Australian Aborigine art. Photo by <a href="http://www.flickr.com/photos/mischiru/358057327/" target="_blank">Kevin Lau</a> (CC)
Australian Aborigine art. Photo by Kevin Lau (CC)

Public Ethics Radio: Sarah Holcombe on Indigenous Intellectual Property Rights

Jun 1, 2010

What rules should govern business and academic interactions with so-called traditional knowledge? Sarah Holcombe examines questions of knowledge management, intellectual property rights, and research ethics through the lens of Australia's Aboriginal groups.

Western pharmaceutical and agricultural businesses have long recognized that there is money to be made from the traditional knowledge of local, indigenous communities. Sociologists and anthropologists also seek to gain—intellectually and academically—from conducting research on and with these communities.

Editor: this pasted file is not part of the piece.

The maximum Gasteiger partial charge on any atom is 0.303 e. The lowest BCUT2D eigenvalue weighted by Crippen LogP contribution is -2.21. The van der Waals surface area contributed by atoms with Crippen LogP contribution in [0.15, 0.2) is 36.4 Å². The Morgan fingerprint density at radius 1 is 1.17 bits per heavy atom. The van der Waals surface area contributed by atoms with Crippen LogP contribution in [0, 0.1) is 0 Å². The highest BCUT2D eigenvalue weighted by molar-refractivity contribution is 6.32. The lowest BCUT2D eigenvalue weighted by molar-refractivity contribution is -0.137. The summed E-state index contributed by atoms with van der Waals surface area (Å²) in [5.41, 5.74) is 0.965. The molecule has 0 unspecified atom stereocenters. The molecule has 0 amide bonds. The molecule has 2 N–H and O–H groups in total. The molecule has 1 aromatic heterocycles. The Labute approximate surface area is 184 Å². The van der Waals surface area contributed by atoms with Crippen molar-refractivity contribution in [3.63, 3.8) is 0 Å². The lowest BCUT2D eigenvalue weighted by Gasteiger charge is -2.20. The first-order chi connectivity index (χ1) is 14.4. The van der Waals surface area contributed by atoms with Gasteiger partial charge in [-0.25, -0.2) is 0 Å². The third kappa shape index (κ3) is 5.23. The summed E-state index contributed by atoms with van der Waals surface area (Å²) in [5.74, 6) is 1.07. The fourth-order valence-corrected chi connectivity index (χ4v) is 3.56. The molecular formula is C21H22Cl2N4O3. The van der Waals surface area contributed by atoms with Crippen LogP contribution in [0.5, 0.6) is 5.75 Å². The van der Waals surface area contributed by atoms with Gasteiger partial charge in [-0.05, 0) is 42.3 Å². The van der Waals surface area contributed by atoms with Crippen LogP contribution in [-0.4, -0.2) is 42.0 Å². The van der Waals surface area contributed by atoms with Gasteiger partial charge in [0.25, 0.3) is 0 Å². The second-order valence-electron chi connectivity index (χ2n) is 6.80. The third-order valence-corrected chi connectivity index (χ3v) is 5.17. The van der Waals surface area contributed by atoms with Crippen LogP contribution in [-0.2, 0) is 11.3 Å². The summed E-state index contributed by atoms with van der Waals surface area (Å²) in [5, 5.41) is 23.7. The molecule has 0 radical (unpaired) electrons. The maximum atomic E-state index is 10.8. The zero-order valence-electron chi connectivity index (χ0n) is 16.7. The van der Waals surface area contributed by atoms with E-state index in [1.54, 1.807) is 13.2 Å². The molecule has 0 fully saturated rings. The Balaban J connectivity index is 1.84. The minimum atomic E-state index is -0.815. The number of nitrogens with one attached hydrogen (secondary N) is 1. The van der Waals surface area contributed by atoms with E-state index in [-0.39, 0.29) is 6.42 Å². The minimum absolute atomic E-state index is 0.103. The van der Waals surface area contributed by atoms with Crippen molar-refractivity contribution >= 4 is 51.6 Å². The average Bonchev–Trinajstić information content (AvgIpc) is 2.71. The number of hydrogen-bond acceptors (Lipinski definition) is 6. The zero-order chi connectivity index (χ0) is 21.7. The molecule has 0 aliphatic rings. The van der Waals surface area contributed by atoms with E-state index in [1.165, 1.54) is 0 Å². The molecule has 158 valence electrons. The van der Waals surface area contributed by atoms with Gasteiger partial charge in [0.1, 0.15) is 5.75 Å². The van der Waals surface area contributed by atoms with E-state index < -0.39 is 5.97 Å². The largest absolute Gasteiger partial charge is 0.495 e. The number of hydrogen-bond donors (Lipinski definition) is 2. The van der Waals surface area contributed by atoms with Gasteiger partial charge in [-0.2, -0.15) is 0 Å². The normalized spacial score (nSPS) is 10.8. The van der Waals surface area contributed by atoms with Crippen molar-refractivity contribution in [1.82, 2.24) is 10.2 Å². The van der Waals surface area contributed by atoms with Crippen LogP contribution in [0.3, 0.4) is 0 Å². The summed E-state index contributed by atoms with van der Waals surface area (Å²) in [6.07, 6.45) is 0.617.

What rules should govern the interaction with so-called traditional knowledge? How can intellectual property rights be designed so as to minimize harm to indigenous peoples and maximize the goods of research, and share it equitably?

This program examines questions of knowledge management, intellectual property rights, and research ethics through the lens of Australia's Aboriginal groups. Our guest is the social anthropologist Sarah Holcombe. Dr. Holcombe is a research fellow at the National Centre for Indigenous Studies at the Australian National University.

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